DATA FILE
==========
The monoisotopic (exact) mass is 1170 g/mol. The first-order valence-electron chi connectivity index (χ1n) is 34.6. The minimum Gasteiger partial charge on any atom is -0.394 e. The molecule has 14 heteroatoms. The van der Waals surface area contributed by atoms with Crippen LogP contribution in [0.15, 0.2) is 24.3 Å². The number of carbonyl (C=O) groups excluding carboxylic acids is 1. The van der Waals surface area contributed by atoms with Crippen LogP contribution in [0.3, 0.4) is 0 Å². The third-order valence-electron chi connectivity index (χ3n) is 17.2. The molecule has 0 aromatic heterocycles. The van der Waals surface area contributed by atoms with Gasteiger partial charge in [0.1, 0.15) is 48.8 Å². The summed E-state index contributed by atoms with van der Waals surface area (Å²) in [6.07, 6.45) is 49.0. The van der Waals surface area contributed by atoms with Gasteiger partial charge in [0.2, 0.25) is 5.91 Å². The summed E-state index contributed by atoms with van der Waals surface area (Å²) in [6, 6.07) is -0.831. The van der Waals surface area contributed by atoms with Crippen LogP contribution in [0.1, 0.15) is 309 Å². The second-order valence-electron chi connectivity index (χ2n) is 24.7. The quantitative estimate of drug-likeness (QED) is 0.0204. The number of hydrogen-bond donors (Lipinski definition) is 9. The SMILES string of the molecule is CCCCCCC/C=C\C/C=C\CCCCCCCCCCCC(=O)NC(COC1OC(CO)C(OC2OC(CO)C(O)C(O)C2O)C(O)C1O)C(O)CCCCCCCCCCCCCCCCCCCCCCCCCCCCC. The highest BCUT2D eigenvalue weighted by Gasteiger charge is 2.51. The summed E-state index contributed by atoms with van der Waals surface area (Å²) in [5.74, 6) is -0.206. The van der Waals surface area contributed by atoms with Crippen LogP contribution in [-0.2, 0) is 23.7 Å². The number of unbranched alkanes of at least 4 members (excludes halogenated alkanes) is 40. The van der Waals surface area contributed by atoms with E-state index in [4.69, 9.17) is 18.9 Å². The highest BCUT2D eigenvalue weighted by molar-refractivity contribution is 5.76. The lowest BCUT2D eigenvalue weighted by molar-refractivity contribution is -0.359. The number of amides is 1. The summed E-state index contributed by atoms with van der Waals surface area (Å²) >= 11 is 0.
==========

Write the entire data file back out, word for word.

The monoisotopic (exact) mass is 1170 g/mol. The first-order valence-electron chi connectivity index (χ1n) is 34.6. The minimum Gasteiger partial charge on any atom is -0.394 e. The molecule has 14 heteroatoms. The van der Waals surface area contributed by atoms with Crippen LogP contribution in [0.15, 0.2) is 24.3 Å². The number of carbonyl (C=O) groups excluding carboxylic acids is 1. The van der Waals surface area contributed by atoms with Crippen LogP contribution in [0.3, 0.4) is 0 Å². The third-order valence-electron chi connectivity index (χ3n) is 17.2. The molecule has 0 aromatic heterocycles. The van der Waals surface area contributed by atoms with Gasteiger partial charge in [0.1, 0.15) is 48.8 Å². The summed E-state index contributed by atoms with van der Waals surface area (Å²) in [6.07, 6.45) is 49.0. The van der Waals surface area contributed by atoms with Gasteiger partial charge in [0.2, 0.25) is 5.91 Å². The summed E-state index contributed by atoms with van der Waals surface area (Å²) in [6, 6.07) is -0.831. The van der Waals surface area contributed by atoms with Crippen LogP contribution in [0.1, 0.15) is 309 Å². The second-order valence-electron chi connectivity index (χ2n) is 24.7. The quantitative estimate of drug-likeness (QED) is 0.0204. The number of hydrogen-bond donors (Lipinski definition) is 9. The SMILES string of the molecule is CCCCCCC/C=C\C/C=C\CCCCCCCCCCCC(=O)NC(COC1OC(CO)C(OC2OC(CO)C(O)C(O)C2O)C(O)C1O)C(O)CCCCCCCCCCCCCCCCCCCCCCCCCCCCC. The highest BCUT2D eigenvalue weighted by Gasteiger charge is 2.51. The summed E-state index contributed by atoms with van der Waals surface area (Å²) in [5.74, 6) is -0.206. The van der Waals surface area contributed by atoms with Crippen LogP contribution in [-0.2, 0) is 23.7 Å². The number of unbranched alkanes of at least 4 members (excludes halogenated alkanes) is 40. The van der Waals surface area contributed by atoms with E-state index in [4.69, 9.17) is 18.9 Å². The highest BCUT2D eigenvalue weighted by molar-refractivity contribution is 5.76. The lowest BCUT2D eigenvalue weighted by molar-refractivity contribution is -0.359. The number of amides is 1. The summed E-state index contributed by atoms with van der Waals surface area (Å²) >= 11 is 0.